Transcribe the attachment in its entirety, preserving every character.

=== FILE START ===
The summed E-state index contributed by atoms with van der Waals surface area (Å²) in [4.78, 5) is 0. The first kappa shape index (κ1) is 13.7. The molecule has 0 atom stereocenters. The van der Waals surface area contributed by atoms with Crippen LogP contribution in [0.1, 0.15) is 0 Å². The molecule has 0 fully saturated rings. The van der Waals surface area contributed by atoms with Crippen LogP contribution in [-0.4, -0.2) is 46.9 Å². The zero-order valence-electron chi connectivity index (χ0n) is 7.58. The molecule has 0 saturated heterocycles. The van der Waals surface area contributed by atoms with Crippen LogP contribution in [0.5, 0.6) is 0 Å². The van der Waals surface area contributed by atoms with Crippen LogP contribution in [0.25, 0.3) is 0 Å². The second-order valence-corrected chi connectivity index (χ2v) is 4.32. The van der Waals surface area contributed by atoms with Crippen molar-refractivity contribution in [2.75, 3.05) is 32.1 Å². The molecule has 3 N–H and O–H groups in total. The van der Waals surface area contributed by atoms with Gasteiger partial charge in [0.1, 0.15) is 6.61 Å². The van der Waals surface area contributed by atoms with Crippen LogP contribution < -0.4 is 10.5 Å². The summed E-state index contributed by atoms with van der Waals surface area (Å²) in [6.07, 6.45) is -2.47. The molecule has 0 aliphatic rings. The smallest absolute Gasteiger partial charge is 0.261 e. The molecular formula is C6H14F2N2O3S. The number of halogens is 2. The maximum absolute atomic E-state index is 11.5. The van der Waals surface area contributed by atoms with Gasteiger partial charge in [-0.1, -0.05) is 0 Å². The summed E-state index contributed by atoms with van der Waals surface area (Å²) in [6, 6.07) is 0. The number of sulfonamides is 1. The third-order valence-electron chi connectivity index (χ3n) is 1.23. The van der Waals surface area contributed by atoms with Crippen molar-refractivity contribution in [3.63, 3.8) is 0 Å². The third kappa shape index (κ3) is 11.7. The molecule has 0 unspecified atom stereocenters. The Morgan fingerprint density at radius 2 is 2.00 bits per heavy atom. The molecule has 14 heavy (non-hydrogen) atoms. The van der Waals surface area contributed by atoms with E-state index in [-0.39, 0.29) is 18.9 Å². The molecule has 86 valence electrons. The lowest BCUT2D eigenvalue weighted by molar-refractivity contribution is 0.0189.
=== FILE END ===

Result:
The summed E-state index contributed by atoms with van der Waals surface area (Å²) in [4.78, 5) is 0. The first kappa shape index (κ1) is 13.7. The molecule has 0 atom stereocenters. The van der Waals surface area contributed by atoms with Crippen LogP contribution in [0.1, 0.15) is 0 Å². The molecule has 0 fully saturated rings. The van der Waals surface area contributed by atoms with Crippen LogP contribution in [-0.4, -0.2) is 46.9 Å². The zero-order valence-electron chi connectivity index (χ0n) is 7.58. The molecule has 0 saturated heterocycles. The van der Waals surface area contributed by atoms with Crippen LogP contribution in [0.5, 0.6) is 0 Å². The van der Waals surface area contributed by atoms with Crippen LogP contribution in [0.25, 0.3) is 0 Å². The second-order valence-corrected chi connectivity index (χ2v) is 4.32. The van der Waals surface area contributed by atoms with Crippen molar-refractivity contribution in [2.75, 3.05) is 32.1 Å². The molecule has 3 N–H and O–H groups in total. The van der Waals surface area contributed by atoms with Gasteiger partial charge in [0.1, 0.15) is 6.61 Å². The van der Waals surface area contributed by atoms with Crippen LogP contribution < -0.4 is 10.5 Å². The summed E-state index contributed by atoms with van der Waals surface area (Å²) in [6.07, 6.45) is -2.47. The molecule has 0 aliphatic rings. The smallest absolute Gasteiger partial charge is 0.261 e. The molecular formula is C6H14F2N2O3S. The number of halogens is 2. The maximum absolute atomic E-state index is 11.5. The van der Waals surface area contributed by atoms with Gasteiger partial charge in [-0.1, -0.05) is 0 Å². The summed E-state index contributed by atoms with van der Waals surface area (Å²) in [6, 6.07) is 0. The number of sulfonamides is 1. The third-order valence-electron chi connectivity index (χ3n) is 1.23. The van der Waals surface area contributed by atoms with Crippen molar-refractivity contribution in [3.63, 3.8) is 0 Å². The third kappa shape index (κ3) is 11.7. The molecule has 0 unspecified atom stereocenters. The Morgan fingerprint density at radius 2 is 2.00 bits per heavy atom. The molecule has 14 heavy (non-hydrogen) atoms. The van der Waals surface area contributed by atoms with E-state index in [-0.39, 0.29) is 18.9 Å². The molecule has 86 valence electrons. The lowest BCUT2D eigenvalue weighted by molar-refractivity contribution is 0.0189.